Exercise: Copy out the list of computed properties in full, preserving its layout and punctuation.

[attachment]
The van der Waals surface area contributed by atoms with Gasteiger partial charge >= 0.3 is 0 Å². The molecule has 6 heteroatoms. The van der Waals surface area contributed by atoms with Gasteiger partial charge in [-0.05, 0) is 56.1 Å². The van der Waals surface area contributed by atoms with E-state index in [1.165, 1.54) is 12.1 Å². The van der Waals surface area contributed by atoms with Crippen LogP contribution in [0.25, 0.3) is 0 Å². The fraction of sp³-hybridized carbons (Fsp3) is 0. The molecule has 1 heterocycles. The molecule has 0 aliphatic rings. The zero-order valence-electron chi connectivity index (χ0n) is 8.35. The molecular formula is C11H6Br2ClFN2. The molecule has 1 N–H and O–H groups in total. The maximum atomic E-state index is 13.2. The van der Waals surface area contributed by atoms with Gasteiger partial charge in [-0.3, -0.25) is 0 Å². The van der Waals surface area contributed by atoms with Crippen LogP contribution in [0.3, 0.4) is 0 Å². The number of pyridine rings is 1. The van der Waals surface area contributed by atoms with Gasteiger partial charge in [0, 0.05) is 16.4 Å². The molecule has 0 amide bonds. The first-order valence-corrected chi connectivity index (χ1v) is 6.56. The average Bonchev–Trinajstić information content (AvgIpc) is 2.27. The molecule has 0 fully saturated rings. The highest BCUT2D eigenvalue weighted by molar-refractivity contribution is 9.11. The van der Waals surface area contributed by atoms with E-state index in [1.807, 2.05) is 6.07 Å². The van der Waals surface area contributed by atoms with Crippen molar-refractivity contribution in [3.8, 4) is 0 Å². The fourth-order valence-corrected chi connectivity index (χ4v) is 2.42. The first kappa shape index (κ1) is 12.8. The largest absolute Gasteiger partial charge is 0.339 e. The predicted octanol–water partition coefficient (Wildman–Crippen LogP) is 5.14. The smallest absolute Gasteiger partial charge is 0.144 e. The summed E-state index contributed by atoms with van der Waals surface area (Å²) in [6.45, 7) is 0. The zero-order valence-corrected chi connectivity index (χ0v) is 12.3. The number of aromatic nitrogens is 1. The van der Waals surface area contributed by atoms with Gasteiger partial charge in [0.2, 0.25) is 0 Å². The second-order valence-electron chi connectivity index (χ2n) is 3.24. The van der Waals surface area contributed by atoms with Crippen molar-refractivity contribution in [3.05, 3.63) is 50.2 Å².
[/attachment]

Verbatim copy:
The van der Waals surface area contributed by atoms with Gasteiger partial charge >= 0.3 is 0 Å². The molecule has 6 heteroatoms. The van der Waals surface area contributed by atoms with Gasteiger partial charge in [-0.05, 0) is 56.1 Å². The van der Waals surface area contributed by atoms with E-state index in [1.165, 1.54) is 12.1 Å². The van der Waals surface area contributed by atoms with Crippen LogP contribution in [0.25, 0.3) is 0 Å². The fraction of sp³-hybridized carbons (Fsp3) is 0. The molecule has 1 heterocycles. The molecule has 0 aliphatic rings. The zero-order valence-electron chi connectivity index (χ0n) is 8.35. The molecular formula is C11H6Br2ClFN2. The molecule has 1 N–H and O–H groups in total. The maximum atomic E-state index is 13.2. The van der Waals surface area contributed by atoms with Gasteiger partial charge in [-0.3, -0.25) is 0 Å². The van der Waals surface area contributed by atoms with Crippen LogP contribution in [0.3, 0.4) is 0 Å². The number of pyridine rings is 1. The van der Waals surface area contributed by atoms with Gasteiger partial charge in [0, 0.05) is 16.4 Å². The molecule has 0 amide bonds. The first-order valence-corrected chi connectivity index (χ1v) is 6.56. The average Bonchev–Trinajstić information content (AvgIpc) is 2.27. The molecule has 0 fully saturated rings. The highest BCUT2D eigenvalue weighted by molar-refractivity contribution is 9.11. The van der Waals surface area contributed by atoms with E-state index in [1.807, 2.05) is 6.07 Å². The van der Waals surface area contributed by atoms with Crippen molar-refractivity contribution in [3.8, 4) is 0 Å². The fourth-order valence-corrected chi connectivity index (χ4v) is 2.42. The first kappa shape index (κ1) is 12.8. The largest absolute Gasteiger partial charge is 0.339 e. The predicted octanol–water partition coefficient (Wildman–Crippen LogP) is 5.14. The smallest absolute Gasteiger partial charge is 0.144 e. The summed E-state index contributed by atoms with van der Waals surface area (Å²) in [6.45, 7) is 0. The zero-order valence-corrected chi connectivity index (χ0v) is 12.3. The number of aromatic nitrogens is 1. The van der Waals surface area contributed by atoms with Gasteiger partial charge in [0.2, 0.25) is 0 Å². The second-order valence-electron chi connectivity index (χ2n) is 3.24. The van der Waals surface area contributed by atoms with Crippen molar-refractivity contribution in [3.05, 3.63) is 50.2 Å².